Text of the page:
So, every oil change, you pop open the bottom of the airbox drain tube and drain out what's there. A healthy engine will get anywhere from a couple drops of oil to maybe a half a shot glass of fluid out every 3500 miles; a motor with bad rings will tend to have a lot more oil, and a motor with stuck floats will gush out either fuel or very thin, running oil in great quantities.

                  Hope that clarifies it all

                  Cheers
                  =-= The CyberPoet
                  A huge "THANK YOU", CP. In my "bucket list" is to meet up with the KR crowd at The Gap soon and I hope you'll be there.
                  sigpicLife throws you curves......enjoy the ones you get when riding.
                  ------------------------------------------
                  89 GSX750F(sold....sob)
                  96 YZF 1000R

                  Comment


                  • #10
                    Originally posted by Slofuze View Post
                    A huge "THANK YOU", CP. In my "bucket list" is to meet up with the KR crowd at The Gap soon and I hope you'll be there.
                    This information is now integrated into the KR Wiki as the following entries:
                    Vapor Recovery System
                    Airbox Drain Hose
                    Vapor Recovery Hose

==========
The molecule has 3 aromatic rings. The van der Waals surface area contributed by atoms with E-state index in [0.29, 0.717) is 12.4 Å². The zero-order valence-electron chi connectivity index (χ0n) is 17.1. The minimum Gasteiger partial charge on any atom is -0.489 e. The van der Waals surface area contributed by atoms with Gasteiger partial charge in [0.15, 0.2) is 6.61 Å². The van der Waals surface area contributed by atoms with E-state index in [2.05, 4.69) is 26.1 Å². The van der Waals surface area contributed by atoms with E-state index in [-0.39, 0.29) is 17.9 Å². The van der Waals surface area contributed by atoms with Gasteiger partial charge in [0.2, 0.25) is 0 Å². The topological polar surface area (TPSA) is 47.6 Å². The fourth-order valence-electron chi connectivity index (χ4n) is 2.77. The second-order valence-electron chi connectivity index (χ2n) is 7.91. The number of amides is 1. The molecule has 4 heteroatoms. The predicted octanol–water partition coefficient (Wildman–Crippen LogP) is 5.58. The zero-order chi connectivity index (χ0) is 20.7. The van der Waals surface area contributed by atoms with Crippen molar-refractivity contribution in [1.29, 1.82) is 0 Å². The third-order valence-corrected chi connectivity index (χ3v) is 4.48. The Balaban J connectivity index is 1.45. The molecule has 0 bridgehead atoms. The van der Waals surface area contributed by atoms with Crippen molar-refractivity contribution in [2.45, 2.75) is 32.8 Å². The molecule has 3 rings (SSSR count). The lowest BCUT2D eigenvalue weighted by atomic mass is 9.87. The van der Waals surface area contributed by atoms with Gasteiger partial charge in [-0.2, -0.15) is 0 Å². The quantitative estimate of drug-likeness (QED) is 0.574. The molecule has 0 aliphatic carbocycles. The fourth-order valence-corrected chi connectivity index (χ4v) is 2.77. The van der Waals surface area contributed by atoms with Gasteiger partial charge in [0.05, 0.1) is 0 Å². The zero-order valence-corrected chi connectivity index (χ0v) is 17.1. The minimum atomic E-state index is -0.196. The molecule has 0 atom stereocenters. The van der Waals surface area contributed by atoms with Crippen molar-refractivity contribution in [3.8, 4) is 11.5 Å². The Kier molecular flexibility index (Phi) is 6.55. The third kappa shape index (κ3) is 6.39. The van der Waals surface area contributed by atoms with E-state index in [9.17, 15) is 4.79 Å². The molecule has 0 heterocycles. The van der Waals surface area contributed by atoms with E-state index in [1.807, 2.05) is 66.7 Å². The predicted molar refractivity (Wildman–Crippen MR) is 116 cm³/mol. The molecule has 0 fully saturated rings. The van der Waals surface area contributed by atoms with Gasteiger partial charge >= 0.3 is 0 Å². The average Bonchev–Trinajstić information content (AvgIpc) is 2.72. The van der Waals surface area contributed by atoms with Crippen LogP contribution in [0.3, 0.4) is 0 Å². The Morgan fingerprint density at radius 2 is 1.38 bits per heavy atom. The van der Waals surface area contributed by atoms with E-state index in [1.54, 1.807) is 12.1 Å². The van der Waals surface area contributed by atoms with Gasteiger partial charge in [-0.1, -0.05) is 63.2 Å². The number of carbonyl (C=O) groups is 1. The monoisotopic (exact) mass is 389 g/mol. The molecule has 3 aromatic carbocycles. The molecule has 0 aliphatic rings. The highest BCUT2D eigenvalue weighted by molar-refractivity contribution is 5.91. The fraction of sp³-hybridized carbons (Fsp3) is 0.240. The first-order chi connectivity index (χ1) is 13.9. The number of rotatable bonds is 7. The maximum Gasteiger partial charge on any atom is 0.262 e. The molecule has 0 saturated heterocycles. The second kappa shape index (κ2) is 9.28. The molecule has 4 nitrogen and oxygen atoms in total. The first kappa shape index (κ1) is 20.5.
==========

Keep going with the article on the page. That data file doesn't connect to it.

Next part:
PS - I plan on being at this year's rally.

                    Cheers
                    =-= The CyberPoet
                    Remember The CyberPoet

                    Comment


                    • #11
                      Originally posted by The CyberPoet View Post
                      This information is now integrated into the KR Wiki as the following entries:
                      Vapor Recovery System
                      Airbox Drain Hose
                      Vapor Recovery Hose

                      PS - I plan on being at this year's rally.

                      Cheers
                      =-= The CyberPoet
                      I'll be riding north to Sault Ste. Marie,Ont. (where I grew up) this summer. The Gap and all the great members of KR will be in my thoughts. Ride safe CP, and all of you reading this thread. Til then...peace
                      Nino
                      sigpicLife throws you curves......enjoy the ones you get when riding.
                      ------------------------------------------
                      89 GSX750F(sold....sob)
                      96 YZF 1000R

                      Comment